# Projectile motion

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1. Oct 12, 2015

### Physics2341313

I've put the problem statement below and worked it out. I typically don't post questions like this as they're a lot to go through, but I am wondering if I have worked the problem correctly as my book does not have the solution and I feel like I am not understand the material correctly.

1. The problem statement, all variables and given/known data

A shell is fired upward from the top of a building at an angle of $\pi /3$ with the horizontal. Its initial velocity is 60 m/s, and assume it is fired from the point (0, 500) when $t=0$ and $x''(t) = 0$ and $y''(t)=-9.8 m/s^2$ while $0 \le t \le t_2$ is the time when the shell hits the ground.

3. The attempt at a solution

Given that $x''(t) = 0$ and $y''(t) = -9.8$ we have r''(t) = <0, -9.8> integrating the vector-valued function we have $$r'(t) = <C, -9.8t + C> \rightarrow r'(t) = <60cos(\pi/3), -9.8t + 60sin(\pi/3)>$$ using the initial velocity given. Integrating again to get the position we have $$r(t) = <60cos(\pi/3)t + C, -4.9t^2 + 60sin(\pi/3)t + C>$$ $$r(t) = <60cos(\pi/3)t, -4.9t^2 + 60sin(\pi/3)t + 500>$$ using the point (0, 500) given.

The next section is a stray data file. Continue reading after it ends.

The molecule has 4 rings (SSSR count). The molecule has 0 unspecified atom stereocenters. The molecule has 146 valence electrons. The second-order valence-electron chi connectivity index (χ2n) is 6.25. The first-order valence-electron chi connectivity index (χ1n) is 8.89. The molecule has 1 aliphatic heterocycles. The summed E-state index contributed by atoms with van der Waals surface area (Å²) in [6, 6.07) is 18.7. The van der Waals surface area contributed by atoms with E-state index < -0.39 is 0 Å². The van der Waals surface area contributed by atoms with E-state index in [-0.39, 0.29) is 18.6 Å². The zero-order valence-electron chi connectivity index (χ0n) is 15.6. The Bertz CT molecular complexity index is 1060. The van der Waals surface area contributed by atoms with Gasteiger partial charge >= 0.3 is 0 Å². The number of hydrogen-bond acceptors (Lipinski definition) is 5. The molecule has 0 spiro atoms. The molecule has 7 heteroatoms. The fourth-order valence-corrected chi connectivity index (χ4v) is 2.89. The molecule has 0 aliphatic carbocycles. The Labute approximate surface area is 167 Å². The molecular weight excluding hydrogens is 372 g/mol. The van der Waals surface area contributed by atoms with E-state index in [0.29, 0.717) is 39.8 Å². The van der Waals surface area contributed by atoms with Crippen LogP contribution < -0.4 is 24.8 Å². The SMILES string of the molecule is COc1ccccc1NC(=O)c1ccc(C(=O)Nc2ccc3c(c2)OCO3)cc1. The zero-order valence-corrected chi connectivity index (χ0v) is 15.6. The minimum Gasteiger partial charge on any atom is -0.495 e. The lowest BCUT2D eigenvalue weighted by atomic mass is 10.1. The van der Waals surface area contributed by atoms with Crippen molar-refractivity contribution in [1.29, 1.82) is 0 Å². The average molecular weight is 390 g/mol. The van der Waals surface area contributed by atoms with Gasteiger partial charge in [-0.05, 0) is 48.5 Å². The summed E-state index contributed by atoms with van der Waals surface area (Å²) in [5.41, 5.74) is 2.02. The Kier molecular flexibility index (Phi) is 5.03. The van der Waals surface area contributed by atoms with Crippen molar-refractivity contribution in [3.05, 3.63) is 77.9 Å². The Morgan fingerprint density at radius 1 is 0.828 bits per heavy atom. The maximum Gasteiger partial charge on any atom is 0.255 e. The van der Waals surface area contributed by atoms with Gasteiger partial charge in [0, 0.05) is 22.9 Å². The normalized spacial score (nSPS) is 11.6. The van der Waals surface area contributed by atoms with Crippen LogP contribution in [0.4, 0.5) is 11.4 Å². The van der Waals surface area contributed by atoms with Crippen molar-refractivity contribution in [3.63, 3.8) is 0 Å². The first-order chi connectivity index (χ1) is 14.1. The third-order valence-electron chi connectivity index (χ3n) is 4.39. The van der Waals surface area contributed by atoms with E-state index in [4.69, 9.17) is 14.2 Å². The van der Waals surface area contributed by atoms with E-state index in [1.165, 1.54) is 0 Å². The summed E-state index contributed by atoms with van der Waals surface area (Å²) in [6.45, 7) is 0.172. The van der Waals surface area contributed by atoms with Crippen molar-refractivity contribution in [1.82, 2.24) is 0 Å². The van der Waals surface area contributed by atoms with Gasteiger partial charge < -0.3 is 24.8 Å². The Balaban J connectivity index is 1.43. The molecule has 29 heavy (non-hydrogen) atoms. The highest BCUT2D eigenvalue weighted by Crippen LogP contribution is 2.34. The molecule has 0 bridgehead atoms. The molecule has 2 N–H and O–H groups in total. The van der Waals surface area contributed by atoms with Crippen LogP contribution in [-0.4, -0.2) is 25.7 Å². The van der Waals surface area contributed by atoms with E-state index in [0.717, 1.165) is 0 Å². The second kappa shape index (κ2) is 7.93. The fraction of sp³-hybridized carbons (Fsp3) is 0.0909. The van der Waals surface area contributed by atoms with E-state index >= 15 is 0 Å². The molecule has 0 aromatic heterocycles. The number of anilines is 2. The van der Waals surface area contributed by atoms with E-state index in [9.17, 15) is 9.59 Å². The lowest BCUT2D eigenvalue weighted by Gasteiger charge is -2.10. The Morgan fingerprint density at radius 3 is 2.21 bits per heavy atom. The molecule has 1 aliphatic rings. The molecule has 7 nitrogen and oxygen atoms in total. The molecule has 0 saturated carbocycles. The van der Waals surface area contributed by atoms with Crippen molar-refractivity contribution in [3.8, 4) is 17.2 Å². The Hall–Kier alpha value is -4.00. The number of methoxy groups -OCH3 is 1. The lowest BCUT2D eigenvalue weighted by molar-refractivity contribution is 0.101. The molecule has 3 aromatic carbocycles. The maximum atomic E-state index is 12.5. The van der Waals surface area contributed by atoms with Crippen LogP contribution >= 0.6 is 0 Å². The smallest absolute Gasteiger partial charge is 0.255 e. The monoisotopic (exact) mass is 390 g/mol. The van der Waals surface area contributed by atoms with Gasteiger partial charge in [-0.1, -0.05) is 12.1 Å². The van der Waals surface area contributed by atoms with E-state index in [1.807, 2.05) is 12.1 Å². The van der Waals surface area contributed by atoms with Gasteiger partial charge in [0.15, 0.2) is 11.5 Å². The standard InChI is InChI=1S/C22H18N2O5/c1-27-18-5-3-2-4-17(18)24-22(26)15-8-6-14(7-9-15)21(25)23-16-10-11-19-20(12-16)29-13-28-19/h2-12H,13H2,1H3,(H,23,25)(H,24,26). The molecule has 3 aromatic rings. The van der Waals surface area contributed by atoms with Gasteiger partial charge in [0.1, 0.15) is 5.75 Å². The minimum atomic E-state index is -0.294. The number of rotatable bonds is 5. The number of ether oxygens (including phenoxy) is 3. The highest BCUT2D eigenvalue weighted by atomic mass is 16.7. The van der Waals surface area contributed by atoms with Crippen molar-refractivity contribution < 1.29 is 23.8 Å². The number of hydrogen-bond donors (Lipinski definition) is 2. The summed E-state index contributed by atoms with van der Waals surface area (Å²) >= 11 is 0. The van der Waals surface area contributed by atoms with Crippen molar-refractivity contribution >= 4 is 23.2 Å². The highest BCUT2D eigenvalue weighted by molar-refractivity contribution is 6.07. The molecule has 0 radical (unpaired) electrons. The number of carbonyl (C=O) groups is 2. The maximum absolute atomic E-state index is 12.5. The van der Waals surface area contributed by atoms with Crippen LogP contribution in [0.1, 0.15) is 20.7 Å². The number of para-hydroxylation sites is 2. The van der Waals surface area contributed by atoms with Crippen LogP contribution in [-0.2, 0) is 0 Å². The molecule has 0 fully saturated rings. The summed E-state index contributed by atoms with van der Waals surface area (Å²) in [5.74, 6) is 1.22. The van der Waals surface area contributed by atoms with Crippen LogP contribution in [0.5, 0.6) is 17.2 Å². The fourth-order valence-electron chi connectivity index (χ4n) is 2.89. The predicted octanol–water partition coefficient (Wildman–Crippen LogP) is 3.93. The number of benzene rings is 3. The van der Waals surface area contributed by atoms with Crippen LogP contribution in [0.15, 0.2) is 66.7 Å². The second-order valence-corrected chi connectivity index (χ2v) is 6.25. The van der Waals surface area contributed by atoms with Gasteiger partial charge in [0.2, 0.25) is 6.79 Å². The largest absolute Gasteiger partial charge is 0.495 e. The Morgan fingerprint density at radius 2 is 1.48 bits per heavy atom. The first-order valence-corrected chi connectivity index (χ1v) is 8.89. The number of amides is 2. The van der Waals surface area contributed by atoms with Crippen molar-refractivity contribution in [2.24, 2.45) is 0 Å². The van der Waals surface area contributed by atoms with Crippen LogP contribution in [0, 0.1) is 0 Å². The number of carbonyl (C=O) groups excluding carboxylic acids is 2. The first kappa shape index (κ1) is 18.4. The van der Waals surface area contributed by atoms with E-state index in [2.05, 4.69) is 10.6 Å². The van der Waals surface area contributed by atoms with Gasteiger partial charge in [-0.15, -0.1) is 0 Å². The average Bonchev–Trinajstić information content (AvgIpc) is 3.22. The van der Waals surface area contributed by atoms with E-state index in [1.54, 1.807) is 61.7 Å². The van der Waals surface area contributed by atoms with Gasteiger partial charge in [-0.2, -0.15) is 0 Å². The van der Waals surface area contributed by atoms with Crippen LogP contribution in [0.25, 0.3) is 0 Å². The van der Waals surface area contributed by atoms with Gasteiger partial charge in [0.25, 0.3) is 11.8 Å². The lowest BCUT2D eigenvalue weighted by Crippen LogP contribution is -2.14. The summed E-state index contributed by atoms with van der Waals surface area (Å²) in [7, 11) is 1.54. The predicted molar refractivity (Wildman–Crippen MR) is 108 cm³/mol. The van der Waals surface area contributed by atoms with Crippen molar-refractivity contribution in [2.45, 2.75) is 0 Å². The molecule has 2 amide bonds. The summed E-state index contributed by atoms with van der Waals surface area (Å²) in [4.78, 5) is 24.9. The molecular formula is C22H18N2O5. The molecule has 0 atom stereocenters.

Now, are the parametric equations $x(t)$ and $y(t)$ for $r(t)=<x(t),y(t)>$ just $x(t) = 60cos(\pi/3)t$ and $y(t) = -4.9t^2 + 60sin(\pi/3) + 500$?

Solving for the time the shell reaches the maximum height will be the time at which $y'(t) = 0$? so we have: $$-9.8t + 60sin(\pi/3) = 0 \Rightarrow t = 60sin(\pi/3)/9.8 = 5.3 s$$
The maximum height will then be $$y(5.3) = -4.9(5.3)^2 + 60sin(\pi/3)(5.3) + 500 = 637.75 m$$
The time the shell hits the ground is when $y(t) = 0$? so we have: $$0 = -4.9t^2 + 60sin(\pi/3)t + 500 \Rightarrow t = 10.11$$
Horizontal distance: $x(10.11) = 60cos(\pi/3)(10.11) = 303.3 m$

The speed of shell at impact:

$||r'(10.11)|| = \sqrt{(60cos(\pi/3))^2 + (-9.8(10.11) + 60sin(\pi/3))^2} = 55.86 m/s$

Is this the correct way to calculate the speed? As speed is just the magnitude of the velocity?

Last edited: Oct 12, 2015
2. Oct 12, 2015

### PWiz

The angles are different. Am I missing something?

3. Oct 12, 2015

### Physics2341313

No, sorry I mistyped I'll fix it.